Just recently, the Memphis Grizzlies were a little more than an hour away from tipoff against the Charlotte Bobcats.
In what was a mostly empty locker room, Grizzlies shooting guard Tony Allen — who’s usually the first player to suit up before a game – is sitting in front of his locker, his music blasting as he uttered the lyrics to one of Memphis rapper Yo Gotti’s hits.
“Man, I’m feeling Memphis today,” Allen said with a smile.
A nine-year NBA veteran, Allen doesn’t shy away from the notion that he has absorbed a fond admiration for Memphis since he relocated to the Bluff City from Boston following the 2009-10 season.
For starters, Allen is deemed the mastermind behind the “Grit Grind” catchphrase he coined after holding Oklahoma City Thunder superstar Kevin Durant in check during a February 2011 game. Three years removed from having convinced Memphians to embrace the “Grit Grind” persona that has become the franchise’s identity since his arrival to the team, Allen also continues to demonstrate the No-I-In-Team concept.
What’s mostly intriguing for a Grizzlies team that has re-established itself as a playoff contender with a 39-27 mark heading into Wednesday night’s game against the Utah Jazz in FedExForum is that the 32-year-old Allen has proven to display a winning attitude while harboring an altered role, one he hasn’t witnessed since he joined the team.
Having returned February 21 from a hand injury that sidelined him 21 games, Allen has been playing backup to fellow veteran Courtney Lee, who was signed by the Grizzlies Jan. 7 as part of a three-team deal.
Drafted with the 22nd overall pick in 2008, Lee has been efficient in his brief time with Memphis, averaging 12.2 points per game in 31 consecutive starts.
“It was kind of strange simply because he wasn’t playing in Boston and then came here and fit right in so well,” Allen said of Lee, who is now with his fifth NBA team. “You know, when you’re playing alongside Zach Randolph and Marc Gasol anybody can get in position and block because those guys are the horses and they pass so well and they can draw so much attention on you. He’s been playing very well and we’re going to need him to do that for the rest of the year. He’s been battled-tested. He has playoff experience. He’s a seasoned vet and a great addition for us.”
Since his return from injury, Allen has been his usual reliable self. He is one of five Grizzlies who average double figures in scoring (10.2 points) and his 1.68 steals per game is best on the team. As the self-proclaimed “Grindfather” acknowledges, his reserve role isn’t as vital as his ability to aid a Memphis team that boasts postseason aspirations.
“It’s been an adjustment but I’m used to adapting coming from how I started here.” said Allen, who was labeled the best perimeter defender in a survey among NBA GMs two years ago. “I’ve been in this position before.”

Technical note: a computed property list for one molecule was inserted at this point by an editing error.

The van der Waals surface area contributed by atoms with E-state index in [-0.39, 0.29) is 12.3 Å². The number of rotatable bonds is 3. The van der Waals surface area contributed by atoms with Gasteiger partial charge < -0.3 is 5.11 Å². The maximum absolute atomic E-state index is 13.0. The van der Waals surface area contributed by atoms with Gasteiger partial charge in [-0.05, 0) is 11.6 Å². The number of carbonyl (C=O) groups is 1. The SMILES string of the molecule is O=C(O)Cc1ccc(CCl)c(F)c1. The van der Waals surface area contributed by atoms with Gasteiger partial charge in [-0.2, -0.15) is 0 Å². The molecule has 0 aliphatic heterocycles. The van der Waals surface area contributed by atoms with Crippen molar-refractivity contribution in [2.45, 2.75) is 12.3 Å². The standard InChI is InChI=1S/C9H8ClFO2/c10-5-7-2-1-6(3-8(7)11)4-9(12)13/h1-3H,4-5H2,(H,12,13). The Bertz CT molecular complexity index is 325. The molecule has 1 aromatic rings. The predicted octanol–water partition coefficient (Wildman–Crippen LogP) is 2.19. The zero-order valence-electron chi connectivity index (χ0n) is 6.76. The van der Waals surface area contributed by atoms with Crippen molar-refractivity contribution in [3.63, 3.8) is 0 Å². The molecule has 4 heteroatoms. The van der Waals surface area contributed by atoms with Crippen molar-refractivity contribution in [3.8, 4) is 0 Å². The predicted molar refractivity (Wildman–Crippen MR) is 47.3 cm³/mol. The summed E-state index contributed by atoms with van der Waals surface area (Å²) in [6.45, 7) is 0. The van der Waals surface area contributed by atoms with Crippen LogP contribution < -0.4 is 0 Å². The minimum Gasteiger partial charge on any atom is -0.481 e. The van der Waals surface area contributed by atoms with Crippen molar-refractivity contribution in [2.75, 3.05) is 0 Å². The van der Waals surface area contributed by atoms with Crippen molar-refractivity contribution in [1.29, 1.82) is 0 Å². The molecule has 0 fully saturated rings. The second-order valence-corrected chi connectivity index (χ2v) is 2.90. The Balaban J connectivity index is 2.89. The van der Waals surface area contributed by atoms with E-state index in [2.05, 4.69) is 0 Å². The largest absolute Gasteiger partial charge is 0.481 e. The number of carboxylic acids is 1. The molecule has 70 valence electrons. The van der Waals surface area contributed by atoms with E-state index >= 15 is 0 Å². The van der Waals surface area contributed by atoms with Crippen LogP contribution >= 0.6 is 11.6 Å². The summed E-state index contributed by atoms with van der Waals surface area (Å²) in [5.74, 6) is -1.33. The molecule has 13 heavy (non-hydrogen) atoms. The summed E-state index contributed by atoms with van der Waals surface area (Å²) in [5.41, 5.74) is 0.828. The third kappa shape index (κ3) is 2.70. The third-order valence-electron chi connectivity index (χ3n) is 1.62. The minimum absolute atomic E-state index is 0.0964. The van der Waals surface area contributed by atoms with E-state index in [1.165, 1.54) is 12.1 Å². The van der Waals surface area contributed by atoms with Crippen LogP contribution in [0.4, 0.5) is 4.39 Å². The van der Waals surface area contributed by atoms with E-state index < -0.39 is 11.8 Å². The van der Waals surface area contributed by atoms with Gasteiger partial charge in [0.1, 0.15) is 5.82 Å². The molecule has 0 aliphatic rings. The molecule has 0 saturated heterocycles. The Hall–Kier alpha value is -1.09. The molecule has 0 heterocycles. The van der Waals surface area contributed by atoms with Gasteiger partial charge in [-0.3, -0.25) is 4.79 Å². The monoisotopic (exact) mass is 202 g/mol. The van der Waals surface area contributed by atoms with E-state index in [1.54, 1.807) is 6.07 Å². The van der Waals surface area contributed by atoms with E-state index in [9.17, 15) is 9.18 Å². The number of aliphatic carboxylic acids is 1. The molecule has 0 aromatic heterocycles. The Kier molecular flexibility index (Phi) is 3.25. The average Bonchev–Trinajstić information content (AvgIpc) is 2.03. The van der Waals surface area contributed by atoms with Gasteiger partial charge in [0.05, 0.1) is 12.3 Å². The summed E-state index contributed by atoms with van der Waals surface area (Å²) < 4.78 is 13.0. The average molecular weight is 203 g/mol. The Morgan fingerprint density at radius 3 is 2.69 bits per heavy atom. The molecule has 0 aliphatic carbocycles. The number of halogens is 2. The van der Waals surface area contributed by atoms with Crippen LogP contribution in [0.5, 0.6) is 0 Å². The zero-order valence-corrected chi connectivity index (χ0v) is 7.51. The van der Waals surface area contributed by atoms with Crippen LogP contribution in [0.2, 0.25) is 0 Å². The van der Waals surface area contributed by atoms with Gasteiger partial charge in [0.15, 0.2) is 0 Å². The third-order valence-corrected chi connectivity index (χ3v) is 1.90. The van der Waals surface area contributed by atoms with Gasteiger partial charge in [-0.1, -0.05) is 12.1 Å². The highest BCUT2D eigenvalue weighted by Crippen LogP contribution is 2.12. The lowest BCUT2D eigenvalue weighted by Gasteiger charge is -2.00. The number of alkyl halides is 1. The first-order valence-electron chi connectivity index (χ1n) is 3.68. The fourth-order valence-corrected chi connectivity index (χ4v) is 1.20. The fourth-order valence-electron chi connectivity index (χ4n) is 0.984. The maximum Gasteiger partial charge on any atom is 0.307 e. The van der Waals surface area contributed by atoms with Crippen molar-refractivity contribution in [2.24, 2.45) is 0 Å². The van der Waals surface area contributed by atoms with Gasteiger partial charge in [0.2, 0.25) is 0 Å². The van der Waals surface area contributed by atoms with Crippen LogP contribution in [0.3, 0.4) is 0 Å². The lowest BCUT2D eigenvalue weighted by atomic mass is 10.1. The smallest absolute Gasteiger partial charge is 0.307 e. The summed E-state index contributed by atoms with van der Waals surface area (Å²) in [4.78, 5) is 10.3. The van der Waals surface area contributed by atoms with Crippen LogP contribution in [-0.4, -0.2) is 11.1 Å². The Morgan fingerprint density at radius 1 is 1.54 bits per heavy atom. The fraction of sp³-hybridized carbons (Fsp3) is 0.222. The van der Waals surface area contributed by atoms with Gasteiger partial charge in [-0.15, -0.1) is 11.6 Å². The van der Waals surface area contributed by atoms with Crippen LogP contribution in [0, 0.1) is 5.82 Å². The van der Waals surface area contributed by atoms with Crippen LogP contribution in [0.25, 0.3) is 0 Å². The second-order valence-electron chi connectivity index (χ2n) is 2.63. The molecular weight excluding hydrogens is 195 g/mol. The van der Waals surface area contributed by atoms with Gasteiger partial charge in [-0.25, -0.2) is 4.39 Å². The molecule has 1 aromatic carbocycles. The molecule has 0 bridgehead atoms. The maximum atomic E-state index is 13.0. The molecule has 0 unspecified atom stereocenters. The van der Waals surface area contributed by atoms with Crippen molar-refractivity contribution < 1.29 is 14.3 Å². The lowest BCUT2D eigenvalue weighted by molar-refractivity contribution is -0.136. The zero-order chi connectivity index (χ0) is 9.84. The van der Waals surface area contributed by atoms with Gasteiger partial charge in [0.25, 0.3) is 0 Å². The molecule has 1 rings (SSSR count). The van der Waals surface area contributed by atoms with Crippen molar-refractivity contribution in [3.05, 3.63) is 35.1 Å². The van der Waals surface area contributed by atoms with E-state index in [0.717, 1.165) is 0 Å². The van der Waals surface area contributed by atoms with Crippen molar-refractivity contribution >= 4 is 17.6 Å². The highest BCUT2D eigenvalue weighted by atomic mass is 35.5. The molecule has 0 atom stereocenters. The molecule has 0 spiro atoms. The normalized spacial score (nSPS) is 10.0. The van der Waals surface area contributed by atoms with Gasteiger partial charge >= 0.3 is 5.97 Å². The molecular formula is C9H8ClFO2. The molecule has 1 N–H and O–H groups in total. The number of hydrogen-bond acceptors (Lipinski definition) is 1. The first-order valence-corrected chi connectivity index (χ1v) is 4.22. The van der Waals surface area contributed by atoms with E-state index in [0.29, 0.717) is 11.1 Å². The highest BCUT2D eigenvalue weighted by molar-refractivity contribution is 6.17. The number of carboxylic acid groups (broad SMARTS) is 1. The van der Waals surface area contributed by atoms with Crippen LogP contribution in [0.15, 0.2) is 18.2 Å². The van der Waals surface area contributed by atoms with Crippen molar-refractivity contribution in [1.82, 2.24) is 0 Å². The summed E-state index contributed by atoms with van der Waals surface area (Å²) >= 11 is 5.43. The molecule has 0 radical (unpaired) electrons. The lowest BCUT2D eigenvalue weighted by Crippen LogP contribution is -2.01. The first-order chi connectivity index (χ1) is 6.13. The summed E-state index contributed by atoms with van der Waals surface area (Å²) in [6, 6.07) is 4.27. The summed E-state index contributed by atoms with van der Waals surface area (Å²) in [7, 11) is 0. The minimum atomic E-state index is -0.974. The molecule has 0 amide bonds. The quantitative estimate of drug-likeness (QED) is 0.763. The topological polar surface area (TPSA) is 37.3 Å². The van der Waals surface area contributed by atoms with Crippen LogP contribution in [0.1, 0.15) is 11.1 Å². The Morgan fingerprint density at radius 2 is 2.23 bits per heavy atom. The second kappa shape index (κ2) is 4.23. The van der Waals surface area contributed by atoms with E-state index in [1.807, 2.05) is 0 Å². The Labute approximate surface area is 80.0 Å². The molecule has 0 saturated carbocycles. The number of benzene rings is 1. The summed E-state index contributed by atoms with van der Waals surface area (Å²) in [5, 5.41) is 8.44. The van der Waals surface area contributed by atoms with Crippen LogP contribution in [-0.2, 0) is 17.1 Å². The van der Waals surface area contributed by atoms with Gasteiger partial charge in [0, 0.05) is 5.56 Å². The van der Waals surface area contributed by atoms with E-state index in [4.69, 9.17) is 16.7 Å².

As far as the former Oklahoma State star is concerned, he feels it is best if Grizzlies coach Dave Joerger doesn’t fix something that’s not broken.
“All I’ve got to do is go out here and do what’s best for the team and that’s give every minute to this organization, dedicate my body to the weight room, work on my craft, and help us win games,” Allen said. “It really don’t matter if I’m coming off the bench, passing out water, giving high fives…it don’t matter. I’m having fun.”
With what appears to be a healthy unit than the one that struggled mightily the first two months of the season, it’s safe to assume the Grizzlies have remodeled themselves as a resilient, balanced unit even with arguably their best defensive player occupying a reserve role.
“He’s been great,” Joerger said of Allen. “He’s been active and we’re playing him a lot of minutes. I think we’re a little effective picking the matchups we want him to play and he’s done a great job of wrecking stuff and taking people out of their offense.”
Currently, Memphis, 9-5 since the All-Star break, is eighth in the Western Conference standings, meaning if the regular season the ended today, the Grizz would clinch a playoff berth for a fourth consecutive year.
Not so fast, Allen cautions.
“We’re still at the bottom,” he said. “We still haven’t done nothing. We’re in (eighth) place. We haven’t done nothing. We just played good for a month. We don’t get far playing good in a month. We’ve got to do that throughout the year. So right now, we’re at the bottom and that’s the focus, to get back into those playoffs and getting back to where we was last year and that’s the Western Conference Finals.”
Following Wednesday’s shootaround in FedExForum, Utah Jazz coach Tyrone Corbin said because Allen has adjusted comfortably to his unfamiliar role, the Grizzlies could potentially be a tough out in the postseason just as they were a year ago.
“He’s still Tony Allen,” Corbin said. “I know older guys in the league want to start, but he’s been effective for his team. He plays the same minutes in the rotation and when he comes in, he still has the edge. He’s a good defensive player and (the Grizzlies) are good as a result of his play.”
Let alone his No-I-In-Team concept.
“I’m just thankful…God put me in situation to provide for my family,” said Allen who, last summer, signed a multi-year deal with the Grizzlies and then married to his longtime girlfriend, Desiree Rodriguez, days later. “ I just came back and I said, ‘Let me get in where I fit in.’ I don’t have no reason to hold my head down about nothing…just go out here and give 110 percent and play every game like it’s my last.”
New, unfamiliar role and all.